Basil is used to preparing many effective and highly beneficial herbal remedies, a steaming basil tea can be used in the treatment of patients with fever, and the person inhales the vapors by having his head covered with a blanket over the bowl containing the herbal tea. The herbal tea made from the basil is also utilized in the internal as well as external treatment of eye problems, it is used as an eyewash and the cooled basil tea is also drank to treat all types of eye disorders. When making the herbal basil tea, it is best to use fresh basil leaves along with some of the seeds – which must not be ground and must be used whole. It may not always be possible to get fresh leaves of the basil everywhere, in such cases, the tea can be made by using basil seeds along, prepare this tea by using fifteen basil seeds in two pints of water, bring this to a boil. Once the water begins to boil, the lid of the pot must be covered and the heat can be reduced, the water must be kept simmering in this way for about forty-five minutes at a stretch on low flame. Once this time has passed, the pot can be removed from the source of heat and to the water, another one to one and a half handfuls of the fresh – if available – or half -dried basil can be mixed. Let the herb steep in the boiling water for about twenty-five minutes more, the tea is now ready; it can be strained and used when necessary. A daily dose of this tea can be about two cups, and you can drink it or gargle using it as and when necessary to treat a variety of problems. Once the tea has cooled down and turned lukewarm, it can be strained carefully using a mesh and utilized as the eyewash to bathe the eyes during eye infections. Another form of the herbal basil tea can be made, if only the ground form of the basil is available, this herbal tea can be used for the treatment of all the problems mentioned before except for one, it is not considered suitable as a herbal eyewash to treat eye problems. To prepare this form of the herbal basil tea, use about three to three and a half cups of water to bring the herbal ground basil to boiling point. Once the tea is boiling, carefully remove the pot from the source of the heat and then add about one to one-fourth of a leveled teaspoon containing the ground basil. Following this addition of the ground basil, the pot can then be covered and must be allowed to steep for a further thirty minutes. The prepared herbal tea can then be sweetened using a little pure maple syrup, the dosage of the tea can be on average a cup of the tea taken two times every day during the treatment period.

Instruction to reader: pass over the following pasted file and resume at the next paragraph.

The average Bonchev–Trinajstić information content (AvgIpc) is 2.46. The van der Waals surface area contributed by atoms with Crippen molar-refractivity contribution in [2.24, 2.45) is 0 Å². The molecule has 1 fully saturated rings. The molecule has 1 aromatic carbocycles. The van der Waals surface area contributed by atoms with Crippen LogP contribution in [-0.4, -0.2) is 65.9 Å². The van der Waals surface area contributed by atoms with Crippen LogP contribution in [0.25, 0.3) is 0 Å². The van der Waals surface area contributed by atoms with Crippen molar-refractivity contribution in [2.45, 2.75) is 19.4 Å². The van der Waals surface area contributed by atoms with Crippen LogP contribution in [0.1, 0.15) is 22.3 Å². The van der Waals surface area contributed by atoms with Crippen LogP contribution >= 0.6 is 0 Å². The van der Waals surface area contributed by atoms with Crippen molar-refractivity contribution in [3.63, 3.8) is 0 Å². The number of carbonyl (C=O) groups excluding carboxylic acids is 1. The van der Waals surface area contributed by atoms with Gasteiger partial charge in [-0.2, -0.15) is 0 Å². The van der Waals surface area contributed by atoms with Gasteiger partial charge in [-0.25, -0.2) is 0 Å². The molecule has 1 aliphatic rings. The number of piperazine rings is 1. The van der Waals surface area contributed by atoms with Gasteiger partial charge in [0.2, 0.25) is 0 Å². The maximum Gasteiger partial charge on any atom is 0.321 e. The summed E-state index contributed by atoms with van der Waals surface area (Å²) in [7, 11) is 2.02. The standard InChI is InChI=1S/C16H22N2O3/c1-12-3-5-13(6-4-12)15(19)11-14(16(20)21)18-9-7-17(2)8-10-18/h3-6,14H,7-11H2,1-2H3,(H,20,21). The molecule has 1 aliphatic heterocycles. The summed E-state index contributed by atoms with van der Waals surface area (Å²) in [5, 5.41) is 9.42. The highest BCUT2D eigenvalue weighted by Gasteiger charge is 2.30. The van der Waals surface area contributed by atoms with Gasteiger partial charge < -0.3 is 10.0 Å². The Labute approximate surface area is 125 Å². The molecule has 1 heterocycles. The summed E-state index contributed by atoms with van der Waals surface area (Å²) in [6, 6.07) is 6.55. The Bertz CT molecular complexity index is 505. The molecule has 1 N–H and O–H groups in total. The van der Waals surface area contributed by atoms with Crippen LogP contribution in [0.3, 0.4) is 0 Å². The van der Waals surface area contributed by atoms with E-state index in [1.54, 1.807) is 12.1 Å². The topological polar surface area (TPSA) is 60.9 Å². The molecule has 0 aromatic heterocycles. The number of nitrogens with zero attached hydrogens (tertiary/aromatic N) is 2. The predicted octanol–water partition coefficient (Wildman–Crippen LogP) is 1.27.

It is normal for many people to experience a headache, it is, however, not always possible to get a simple remedy for the relief of a headache. Such a simple herbal headache remedy can be easily prepared from the basil. Use a cup of hot water and add a level teaspoon of the dried and ground basil, the herb must be allowed to infuse into the water for ten minutes at a stretch; it can then be strained to remove solids. Once the strained herbal tea has cooled down, two full tablespoons of a herbal tincture made from the witch hazel can be mixed in, and the whole tea can then be kept in the freezer for a period of time. The solution can be used as and when needed, the herbal liquid can be used in the form of a compress which can be applied directly to the forehead and temples of the person, the effectiveness of this remedy is such that it amazes most patients.

Various types of basil herb on white background
Various types of basil herb

Plant Parts Used:

Leaves, flowering tops, essential oil.

Herbal Remedy Use: